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The in-flight snack box, and its evolution…

February 28th, 2013

Kinny Cheng

My friend Nikos Loukas, of InflightFeed fame, tells a story of how-and-what in-flight catering has become:

“Fast forward to today and the humble snack box has not only survived the wrath of cabin crew, it has evolved in a big way, offering a plethora of fresh or shelf-stable items that airlines around the world can customise for their passengers (and crew), and reap the benefits from.”

The variety of in-flight meals is now broader than ever! Snack boxes aren’t used just to help the airline lower its bottom-line, but it can actually improve upon a passenger’s light-meal experience by providing tasty, nutritional, and (most importantly) fresh food combinations.

If you have yet to experience an in-flight snack box before, then do check out Nikos’s insightful piece for some much-needed inspiration!

A better way to screen passengers?

February 25th, 2013

Kinny Cheng

Christopher Elliot, posting on LinkedIn:

“Is there a better way to screen air travelers than scanning them?”

Sure there are — there’s never just one way of doing something (for most things in this world anyway).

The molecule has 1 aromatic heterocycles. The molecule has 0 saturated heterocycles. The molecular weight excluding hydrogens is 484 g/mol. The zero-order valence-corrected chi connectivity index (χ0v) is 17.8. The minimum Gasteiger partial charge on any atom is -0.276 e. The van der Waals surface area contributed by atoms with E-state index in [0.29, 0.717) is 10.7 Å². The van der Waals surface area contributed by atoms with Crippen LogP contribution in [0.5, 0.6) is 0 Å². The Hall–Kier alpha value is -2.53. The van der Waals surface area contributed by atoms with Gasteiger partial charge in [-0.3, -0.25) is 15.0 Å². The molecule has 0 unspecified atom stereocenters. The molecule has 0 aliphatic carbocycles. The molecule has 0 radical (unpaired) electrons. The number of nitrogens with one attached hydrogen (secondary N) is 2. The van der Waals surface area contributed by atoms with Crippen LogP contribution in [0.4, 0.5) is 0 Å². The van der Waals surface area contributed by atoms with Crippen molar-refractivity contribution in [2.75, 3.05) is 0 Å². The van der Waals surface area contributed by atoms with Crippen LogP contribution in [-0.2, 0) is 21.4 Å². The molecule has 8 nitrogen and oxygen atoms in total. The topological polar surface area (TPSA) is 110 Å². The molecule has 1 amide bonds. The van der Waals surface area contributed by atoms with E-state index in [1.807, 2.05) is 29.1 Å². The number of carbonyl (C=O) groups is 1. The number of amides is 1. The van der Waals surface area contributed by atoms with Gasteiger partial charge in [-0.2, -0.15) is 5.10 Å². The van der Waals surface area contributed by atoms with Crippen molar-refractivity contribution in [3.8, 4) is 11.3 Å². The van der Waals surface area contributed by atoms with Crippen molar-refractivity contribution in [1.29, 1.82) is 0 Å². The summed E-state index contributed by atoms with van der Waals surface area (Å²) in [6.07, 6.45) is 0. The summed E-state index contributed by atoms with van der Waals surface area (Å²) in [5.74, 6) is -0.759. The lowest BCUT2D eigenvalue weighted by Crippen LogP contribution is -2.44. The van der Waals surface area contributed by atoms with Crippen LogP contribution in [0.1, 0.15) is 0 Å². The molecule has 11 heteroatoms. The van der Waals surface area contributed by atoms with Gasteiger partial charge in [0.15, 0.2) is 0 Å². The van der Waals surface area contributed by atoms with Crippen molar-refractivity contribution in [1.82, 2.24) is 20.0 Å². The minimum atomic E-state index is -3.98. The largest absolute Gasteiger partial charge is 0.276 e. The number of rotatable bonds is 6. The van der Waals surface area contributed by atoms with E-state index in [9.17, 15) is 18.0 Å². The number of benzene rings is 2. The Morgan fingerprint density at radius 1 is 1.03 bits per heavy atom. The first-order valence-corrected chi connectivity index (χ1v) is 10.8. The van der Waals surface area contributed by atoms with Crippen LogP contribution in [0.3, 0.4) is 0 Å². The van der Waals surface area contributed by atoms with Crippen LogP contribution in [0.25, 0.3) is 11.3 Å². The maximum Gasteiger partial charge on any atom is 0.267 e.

A detailed brief of the options and technology currently out there. I do agree with one of the commenters that it would’ve been a far-more-interesting read if the writer had dwelled upon the options a bit more.

But nevertheless, a good read.

Southwest does more than just fly people around…

February 22nd, 2013

Kinny Cheng

From the Southwest Blog:

“Last December, Southwest debuted a new ad campaign during football season that highlighted how we give back and make a positive difference in the community.  We may be an airline, but we do some of our best work on the ground, and it always comes from the heart.”

It’s great to learn about what Southwest does in addition to providing air passage throughout most of North America.